Date Published: October 2, 2015
Publisher: Public Library of Science
Author(s): Shaniya H. Khan, Matthew D. Martin, Gabriel R. Starbeck-Miller, Hai-Hui Xue, John T. Harty, Vladimir P. Badovinac, Chris A. Benedict.
Memory CD8 T cells provide protection to immune hosts by eliminating pathogen-infected cells during re-infection. While parameters influencing the generation of primary (1°) CD8 T cells are well established, the factors controlling the development of secondary (2°) CD8 T cell responses remain largely unknown. Here, we address the mechanisms involved in the generation and development of 2° memory (M) CD8 T cells. We observed that the time at which 1° M CD8 T cells enter into immune response impacts their fate and differentiation into 2° M CD8 T cells. Late-entry of 1° M CD8 T cells into an immune response (relative to the onset of infection) not only facilitated the expression of transcription factors associated with memory formation in 2° effector CD8 T cells, but also influenced the ability of 2° M CD8 T cells to localize within the lymph nodes, produce IL-2, and undergo Ag-driven proliferation. The timing of stimulation of 1° M CD8 T cells also impacted the duration of expression of the high-affinity IL-2 receptor (CD25) on 2° effector CD8 T cells and their sensitivity to IL-2 signaling. Importantly, by blocking or enhancing IL-2 signaling in developing 2° CD8 T cells, we provide direct evidence for the role of IL-2 in controlling the differentiation of Ag-driven 2° CD8 T cell responses. Thus, our data suggest that the process of 1° M to 2° M CD8 T cell differentiation is not fixed and can be manipulated, a notion with relevance for the design of future prime-boost vaccination approaches.
Memory CD8 T cells are an important component of the adaptive immune response because of their ability to establish long-lasting protective immunity against recurrent infections [1–6]. Memory CD8 T cells are derived from naïve Ag-specific CD8 T cells that responded to pathogen-derived Ags, underwent robust proliferative expansion, and survived the contraction phase [7,8]. The protection afforded by memory CD8 T cells is due to persistence at higher numbers, unique trafficking abilities and localization in peripheral tissues, and rapid initiation of effector functions after Ag re-encounter [1,9,10]. These characteristics of primary memory (1° M) CD8 T cells distinguish them from the naïve CD8 T cells they are derived from.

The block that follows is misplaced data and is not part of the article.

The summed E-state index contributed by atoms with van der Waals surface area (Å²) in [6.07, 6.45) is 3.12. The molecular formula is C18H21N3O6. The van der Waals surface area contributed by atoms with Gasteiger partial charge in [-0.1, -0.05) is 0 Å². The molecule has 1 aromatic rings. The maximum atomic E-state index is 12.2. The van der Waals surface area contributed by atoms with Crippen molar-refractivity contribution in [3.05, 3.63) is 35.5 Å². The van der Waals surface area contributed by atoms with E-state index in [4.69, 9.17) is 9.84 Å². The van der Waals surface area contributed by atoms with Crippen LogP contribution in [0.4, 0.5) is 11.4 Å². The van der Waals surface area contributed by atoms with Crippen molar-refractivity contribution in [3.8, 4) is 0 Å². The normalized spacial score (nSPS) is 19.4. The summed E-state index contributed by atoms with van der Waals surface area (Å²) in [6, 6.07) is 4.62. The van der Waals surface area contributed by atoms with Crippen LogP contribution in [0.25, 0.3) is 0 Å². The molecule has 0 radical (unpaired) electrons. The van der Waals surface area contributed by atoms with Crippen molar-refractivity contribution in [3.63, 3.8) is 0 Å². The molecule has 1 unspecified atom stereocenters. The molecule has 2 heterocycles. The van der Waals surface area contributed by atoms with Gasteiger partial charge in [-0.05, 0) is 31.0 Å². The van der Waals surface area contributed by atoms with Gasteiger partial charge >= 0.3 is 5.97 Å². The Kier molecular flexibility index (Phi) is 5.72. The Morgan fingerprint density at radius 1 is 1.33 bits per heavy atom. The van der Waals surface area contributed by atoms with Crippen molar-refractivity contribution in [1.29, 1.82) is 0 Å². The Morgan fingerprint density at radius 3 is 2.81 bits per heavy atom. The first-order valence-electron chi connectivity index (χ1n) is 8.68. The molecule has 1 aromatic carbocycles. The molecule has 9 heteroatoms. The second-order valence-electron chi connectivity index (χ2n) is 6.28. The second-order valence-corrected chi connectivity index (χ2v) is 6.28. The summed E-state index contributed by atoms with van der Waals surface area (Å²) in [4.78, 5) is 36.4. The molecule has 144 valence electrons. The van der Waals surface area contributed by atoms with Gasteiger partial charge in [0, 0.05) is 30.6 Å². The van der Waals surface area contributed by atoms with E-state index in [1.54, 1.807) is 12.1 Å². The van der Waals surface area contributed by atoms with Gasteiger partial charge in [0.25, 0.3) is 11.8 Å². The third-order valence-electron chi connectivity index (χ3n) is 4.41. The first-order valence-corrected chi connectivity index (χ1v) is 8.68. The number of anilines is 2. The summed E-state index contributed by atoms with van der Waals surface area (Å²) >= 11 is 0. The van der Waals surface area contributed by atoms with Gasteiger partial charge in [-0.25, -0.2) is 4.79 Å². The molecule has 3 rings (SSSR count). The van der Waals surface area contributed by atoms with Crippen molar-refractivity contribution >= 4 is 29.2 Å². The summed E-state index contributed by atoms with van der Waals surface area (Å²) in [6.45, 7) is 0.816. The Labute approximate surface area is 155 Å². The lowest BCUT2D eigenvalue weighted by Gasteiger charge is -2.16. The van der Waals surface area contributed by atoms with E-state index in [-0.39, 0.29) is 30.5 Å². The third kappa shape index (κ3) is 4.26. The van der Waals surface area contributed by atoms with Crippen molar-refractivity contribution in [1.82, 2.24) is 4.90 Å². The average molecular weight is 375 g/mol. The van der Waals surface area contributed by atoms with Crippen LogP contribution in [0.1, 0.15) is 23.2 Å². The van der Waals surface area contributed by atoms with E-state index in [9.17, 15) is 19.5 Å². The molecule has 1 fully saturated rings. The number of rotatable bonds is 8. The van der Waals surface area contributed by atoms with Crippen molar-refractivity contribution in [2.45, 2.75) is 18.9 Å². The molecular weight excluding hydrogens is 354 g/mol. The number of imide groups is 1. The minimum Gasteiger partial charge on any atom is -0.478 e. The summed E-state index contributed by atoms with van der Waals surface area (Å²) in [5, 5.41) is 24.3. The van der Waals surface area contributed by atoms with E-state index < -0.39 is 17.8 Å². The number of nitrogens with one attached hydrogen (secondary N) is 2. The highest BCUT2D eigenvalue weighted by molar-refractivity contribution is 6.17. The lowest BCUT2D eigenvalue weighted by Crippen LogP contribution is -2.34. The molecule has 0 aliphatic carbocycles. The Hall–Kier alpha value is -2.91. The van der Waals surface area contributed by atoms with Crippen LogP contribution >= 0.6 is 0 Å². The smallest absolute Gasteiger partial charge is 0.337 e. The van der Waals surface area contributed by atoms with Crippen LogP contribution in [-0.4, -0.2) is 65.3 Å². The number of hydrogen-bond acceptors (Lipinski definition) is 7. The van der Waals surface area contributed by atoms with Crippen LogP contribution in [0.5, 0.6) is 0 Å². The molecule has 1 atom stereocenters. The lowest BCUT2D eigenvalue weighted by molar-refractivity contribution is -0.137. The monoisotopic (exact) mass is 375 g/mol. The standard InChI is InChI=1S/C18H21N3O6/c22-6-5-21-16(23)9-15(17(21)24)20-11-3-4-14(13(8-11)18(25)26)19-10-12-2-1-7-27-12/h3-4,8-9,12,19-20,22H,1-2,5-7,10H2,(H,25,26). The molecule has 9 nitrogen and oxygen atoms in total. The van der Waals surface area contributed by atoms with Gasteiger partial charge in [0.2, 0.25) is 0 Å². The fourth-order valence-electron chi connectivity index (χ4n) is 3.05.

While the formation of 1° M CD8 T cells has been comprehensively studied, much less is known about the factors influencing the generation of 2° M CD8 T cell responses. Longitudinal analyses of developing 1° M and 2° M CD8 T cells suggests that the rate of acquiring a long-term memory phenotype and function varies substantially between these two populations of cells . Prime-boost protocols are often implemented to increase the overall numbers of memory CD8 T cells, leading to the generation of memory CD8 T cells that have encountered Ag more than once. Therefore, understanding if the factors that impact the differentiation of 1° M CD8 T cells also influence 2° M CD8 T cell responses has implications in the design of future consecutive prime-boost vaccine protocols. Here, we show that during an infection recruitment of pathogen-specific 1° M CD8 T cells is not simultaneous, and timing of entry into an immune response relative to the onset of infection impacts the outcome of the ensuing 2° M CD8 T cell response. Specifically, late-entry of 1° M CD8 T cells into the immune response facilitates accelerated acquisition of 2° M characteristics. We also show that the timing of stimulation of 1° M CD8 T cells differentially regulates IL-2 signaling in differentiating 2° effector CD8 T cells, suggesting that this signaling mechanism contributes to the programming of 2° CD8 T cell responses.